Court Reporters, Attorneys, and Interpreters – Best Practices


Court Reporters:  When working with interpreters, court reporters have certain added responsibilities, and there are best practices that a court reporter can adopt to be more efficient.  The first duty the court reporter has is to swear in the interpreter and then use the interpreter to swear in the witness.

The oath includes the language the interpreter will be interpreting.  For example, the oath would consist of the language, “the interpretation you are about to give from English to Spanish and Spanish to English shall be true and correct.”

The interpreter is not to speak in the first person.  If the interpreter says, “He said he wasn’t at the house,” rather than, “I wasn’t at the house,” when the witness is asked where he was at the time of the incident, the reporter needs to set up the answer in colloquy rather than Q/A.  The attorney typically will remind the interpreter to speak in the first person, but if the attorney does not realize it is happening, I will ask to go off the record and inform the participants that the interpreter is speaking in the third person, and the record is not going to be clear.

Sometimes a witness will start speaking in a foreign language to the interpreter.  In that situation, I write a parenthetical as part of the answer to say the witness is speaking Spanish.  For example:  A.   I was at the house and (witness speaks in Spanish).

On occasion the witness and interpreter will both start speaking in a foreign language.  At that point I will write in the transcript as a parenthetical centered on its own line:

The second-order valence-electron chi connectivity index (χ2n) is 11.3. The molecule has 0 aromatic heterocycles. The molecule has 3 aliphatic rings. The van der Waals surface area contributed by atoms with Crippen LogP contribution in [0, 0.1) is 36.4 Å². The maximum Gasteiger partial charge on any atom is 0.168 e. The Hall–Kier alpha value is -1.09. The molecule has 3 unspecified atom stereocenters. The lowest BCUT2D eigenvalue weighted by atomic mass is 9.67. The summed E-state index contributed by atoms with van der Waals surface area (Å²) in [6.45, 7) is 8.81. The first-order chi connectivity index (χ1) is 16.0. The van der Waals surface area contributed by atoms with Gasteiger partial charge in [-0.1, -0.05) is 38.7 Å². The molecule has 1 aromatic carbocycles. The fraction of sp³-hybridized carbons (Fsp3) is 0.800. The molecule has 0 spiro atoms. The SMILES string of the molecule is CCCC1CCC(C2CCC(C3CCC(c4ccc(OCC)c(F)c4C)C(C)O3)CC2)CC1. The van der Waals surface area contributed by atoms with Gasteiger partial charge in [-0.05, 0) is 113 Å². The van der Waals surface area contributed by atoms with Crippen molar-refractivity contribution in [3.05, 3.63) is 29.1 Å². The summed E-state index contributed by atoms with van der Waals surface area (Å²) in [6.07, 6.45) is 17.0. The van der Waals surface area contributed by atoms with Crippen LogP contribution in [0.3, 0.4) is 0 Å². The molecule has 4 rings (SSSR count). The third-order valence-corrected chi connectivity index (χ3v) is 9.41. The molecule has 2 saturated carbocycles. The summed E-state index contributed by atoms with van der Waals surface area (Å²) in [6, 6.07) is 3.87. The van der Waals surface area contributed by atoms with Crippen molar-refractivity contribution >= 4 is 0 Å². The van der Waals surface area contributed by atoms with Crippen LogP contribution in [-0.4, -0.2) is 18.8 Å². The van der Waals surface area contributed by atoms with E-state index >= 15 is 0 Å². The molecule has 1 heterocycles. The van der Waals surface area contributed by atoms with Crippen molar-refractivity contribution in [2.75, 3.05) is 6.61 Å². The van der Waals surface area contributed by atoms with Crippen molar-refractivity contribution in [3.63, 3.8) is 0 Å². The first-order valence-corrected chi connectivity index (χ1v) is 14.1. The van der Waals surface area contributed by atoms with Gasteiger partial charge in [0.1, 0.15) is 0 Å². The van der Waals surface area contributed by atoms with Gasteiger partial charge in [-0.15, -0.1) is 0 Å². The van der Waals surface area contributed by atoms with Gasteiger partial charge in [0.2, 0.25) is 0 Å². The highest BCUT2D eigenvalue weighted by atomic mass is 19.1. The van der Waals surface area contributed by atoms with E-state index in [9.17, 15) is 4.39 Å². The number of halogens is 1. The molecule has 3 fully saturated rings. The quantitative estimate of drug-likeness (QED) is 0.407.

(Witness and interpreter speak in Spanish.)

Typically, if that happens, the interpreter will state to the attorneys what the discourse was about, for example, “The witness wanted to clarify that he was at the house the day before the incident.”

The interpreter might say, “Interpreter clarification,” and ask the attorneys for clarification of a word or phrase.  In that situation, the interpreter is set up as colloquy.

Attorneys:  It is a good practice to have a caption, word index, and perhaps a Complaint or expert report of the witness to give to the interpreter before a proceeding, particularly if the case is complex and the subject matter is technical.  The interpreter won’t be surprised when technical words and phrases come up.

Having simultaneous interpretation is a good way to go when the interpreter is comfortable doing simultaneous.  It is a good practice to remind the witness to speak in the first person and to expect the interpreter to do the same during admonitions.  Many times a witness will speak some English and want to go back and forth between English and the foreign language.  When that happens, the record is muddled up with parentheticals.  Have the witness only use the interpreter or speak in English and have the interpreter there on standby for clarification.

Using a check interpreter is common particularly for intellectual property or complex cases.  If you are defending a deposition, you might want to hire an interpreter to “check” the accuracy of the first interpreter.

A good practice when working with particularly Asian interpreters is for a court reporter to provide a realtime screen for the interpreter.  Because of the position of the verb and subject in a sentence, many times the interpreter is more efficient if he/she is able to read the whole question before starting to interpret.

Topics:  Court Reporters, Native Language

Published In: Civil Procedure Updates

DISCLAIMER: Because of the generality of this update, the information provided herein may not be applicable in all situations and should not be acted upon without specific legal advice based on particular situations.

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